Gilberto Gil promised a “very simple concert” at the Nokia Theater on Thurday night: just a trio with Mr. Gil and his son Bem Gil on guitars, with his longtime arranger Jaques Morelenbaum on cello.
The simplicity was relative. In a way, Mr. Gilberto was escalating; on his previous American tour, he performed solo. But the scale of the music remained modest and acoustic. The arrangements were lucid, using only stringed instruments until Bem Gil switched to tambourine for the brisk train song “Expresso 2222.” And some of the pleasures were simple: the airy propulsion of the guitars and cello, the supple (and sometimes tricky) melodies and a voice that stayed irrepressibly playful.
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Mr. Gil, 67, whistled, whooped in falsetto phrases, screeched jungle birdcalls, scat-sang like a trombone and plummeted down to sustained, buzzing notes that were both wry and resolute. The arrangements fully exposed his voice, complete with scrapes and missed notes as well as that vibrant falsetto, and it was all the more approachable for the flaws.
Yet the amiable performance was layered with complexities within. Mr. Gilberto’s songs hold large ideas. With lyrics that could easily stand alone as poetry, in a Portuguese that revels in elegant wordplay, the songs ponder traditions (Brazilian and African), technology, love, death, art, divinity, metaphysics and the meaning of humanity.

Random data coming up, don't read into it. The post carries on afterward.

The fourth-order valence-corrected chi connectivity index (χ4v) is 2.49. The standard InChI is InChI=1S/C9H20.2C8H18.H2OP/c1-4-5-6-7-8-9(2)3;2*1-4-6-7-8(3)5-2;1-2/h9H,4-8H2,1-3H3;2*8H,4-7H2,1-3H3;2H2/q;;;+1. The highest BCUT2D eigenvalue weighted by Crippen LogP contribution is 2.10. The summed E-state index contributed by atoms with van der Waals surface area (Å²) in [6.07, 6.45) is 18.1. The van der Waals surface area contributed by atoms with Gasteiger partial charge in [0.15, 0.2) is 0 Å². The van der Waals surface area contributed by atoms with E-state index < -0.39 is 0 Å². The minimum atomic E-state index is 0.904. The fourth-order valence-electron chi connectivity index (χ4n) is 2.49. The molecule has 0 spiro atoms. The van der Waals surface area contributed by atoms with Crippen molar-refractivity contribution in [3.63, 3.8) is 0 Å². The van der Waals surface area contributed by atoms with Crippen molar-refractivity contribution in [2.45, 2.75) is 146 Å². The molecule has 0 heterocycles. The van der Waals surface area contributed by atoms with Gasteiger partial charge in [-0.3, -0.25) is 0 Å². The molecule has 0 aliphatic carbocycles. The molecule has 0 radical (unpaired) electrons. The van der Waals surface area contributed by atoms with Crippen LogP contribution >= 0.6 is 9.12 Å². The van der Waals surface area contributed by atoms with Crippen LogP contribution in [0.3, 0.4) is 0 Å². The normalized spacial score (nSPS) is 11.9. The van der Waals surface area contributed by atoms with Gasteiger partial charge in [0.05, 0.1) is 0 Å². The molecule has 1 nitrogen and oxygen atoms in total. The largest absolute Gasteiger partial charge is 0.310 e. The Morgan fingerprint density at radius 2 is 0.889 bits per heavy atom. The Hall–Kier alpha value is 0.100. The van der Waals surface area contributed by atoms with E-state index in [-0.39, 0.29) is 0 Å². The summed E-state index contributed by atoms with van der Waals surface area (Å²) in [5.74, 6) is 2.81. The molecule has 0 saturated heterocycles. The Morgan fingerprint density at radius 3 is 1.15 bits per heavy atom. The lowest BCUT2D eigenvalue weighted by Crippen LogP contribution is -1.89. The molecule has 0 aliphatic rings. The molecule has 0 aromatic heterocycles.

Mr. Gil had two new songs, both written for his family: “Das Duas Uma” (“From Two, One”), a wedding song for his daughter Maria, and “Quatro Coisas” (“Four Things”), written for his wife, Flora. Both are benevolent but unsentimental reflections on lasting love. The set also paid homage to Mr. Gil’s idols and peers, among them Dorival Caymmi, Caetano Veloso and, in a snippet, the Beatles.
With just fingers on strings, Mr. Gilberto’s trio meticulously sketched the sound of much larger ensembles. Bowing his cello, Mr. Morelenbaum often provided chamber-music counterpoint; pizzicato, he joined the intricate syncopations of the father-and-son guitarists. Plucking and strumming in a pinpoint rhythmic mesh, they hinted at samba-school percussion, jazzy swing and light-fingered rock and funk.
In the concert’s most austere song, Mr. Gil sang “Não Tenho Medo da Morte” (“I’m Not Afraid of Death”). The lyrics fear not death but the long and painful farewell of dying. Mr. Gil eliminated the plush studio arrangement used on his 2008 album, “Banda Larga Cordel” (Warner Music Latina). He transposed the song down into his lowest, most sepulchral register, and sang it while just tapping on the guitar and occasionally plucking a single note. It was pensive and haunted: ascetic but by no means simple.
New York Times via Jornal.us